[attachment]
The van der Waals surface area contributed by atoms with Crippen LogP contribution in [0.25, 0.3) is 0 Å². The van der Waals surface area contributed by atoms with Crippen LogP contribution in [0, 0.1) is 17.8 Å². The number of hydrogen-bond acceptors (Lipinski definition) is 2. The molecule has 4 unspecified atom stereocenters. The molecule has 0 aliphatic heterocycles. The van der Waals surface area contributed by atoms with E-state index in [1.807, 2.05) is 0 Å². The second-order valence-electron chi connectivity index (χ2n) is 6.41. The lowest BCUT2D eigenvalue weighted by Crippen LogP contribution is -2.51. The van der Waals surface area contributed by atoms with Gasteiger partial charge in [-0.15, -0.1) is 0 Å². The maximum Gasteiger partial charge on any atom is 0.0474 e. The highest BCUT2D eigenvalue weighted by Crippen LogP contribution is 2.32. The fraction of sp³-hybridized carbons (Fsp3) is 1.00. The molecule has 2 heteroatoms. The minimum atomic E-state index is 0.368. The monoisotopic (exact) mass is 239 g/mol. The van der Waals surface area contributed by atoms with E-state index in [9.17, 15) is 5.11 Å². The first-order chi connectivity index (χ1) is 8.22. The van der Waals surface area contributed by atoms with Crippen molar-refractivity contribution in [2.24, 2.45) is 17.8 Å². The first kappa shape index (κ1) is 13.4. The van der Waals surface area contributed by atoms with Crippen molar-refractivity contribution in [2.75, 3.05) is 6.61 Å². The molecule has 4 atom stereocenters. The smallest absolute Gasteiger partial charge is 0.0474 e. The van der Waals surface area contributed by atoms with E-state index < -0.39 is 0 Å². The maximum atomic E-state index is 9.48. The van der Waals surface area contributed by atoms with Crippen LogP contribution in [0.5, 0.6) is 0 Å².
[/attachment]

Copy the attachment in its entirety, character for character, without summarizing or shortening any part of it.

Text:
The van der Waals surface area contributed by atoms with Crippen LogP contribution in [0.25, 0.3) is 0 Å². The van der Waals surface area contributed by atoms with Crippen LogP contribution in [0, 0.1) is 17.8 Å². The number of hydrogen-bond acceptors (Lipinski definition) is 2. The molecule has 4 unspecified atom stereocenters. The molecule has 0 aliphatic heterocycles. The van der Waals surface area contributed by atoms with E-state index in [1.807, 2.05) is 0 Å². The second-order valence-electron chi connectivity index (χ2n) is 6.41. The lowest BCUT2D eigenvalue weighted by Crippen LogP contribution is -2.51. The van der Waals surface area contributed by atoms with Gasteiger partial charge in [-0.15, -0.1) is 0 Å². The maximum Gasteiger partial charge on any atom is 0.0474 e. The highest BCUT2D eigenvalue weighted by Crippen LogP contribution is 2.32. The fraction of sp³-hybridized carbons (Fsp3) is 1.00. The molecule has 2 heteroatoms. The minimum atomic E-state index is 0.368. The monoisotopic (exact) mass is 239 g/mol. The van der Waals surface area contributed by atoms with E-state index in [9.17, 15) is 5.11 Å². The first-order chi connectivity index (χ1) is 8.22. The van der Waals surface area contributed by atoms with Crippen molar-refractivity contribution in [2.24, 2.45) is 17.8 Å². The first kappa shape index (κ1) is 13.4. The van der Waals surface area contributed by atoms with Crippen molar-refractivity contribution in [2.75, 3.05) is 6.61 Å². The molecule has 4 atom stereocenters. The smallest absolute Gasteiger partial charge is 0.0474 e. The van der Waals surface area contributed by atoms with E-state index < -0.39 is 0 Å². The maximum atomic E-state index is 9.48. The van der Waals surface area contributed by atoms with Crippen LogP contribution in [0.5, 0.6) is 0 Å².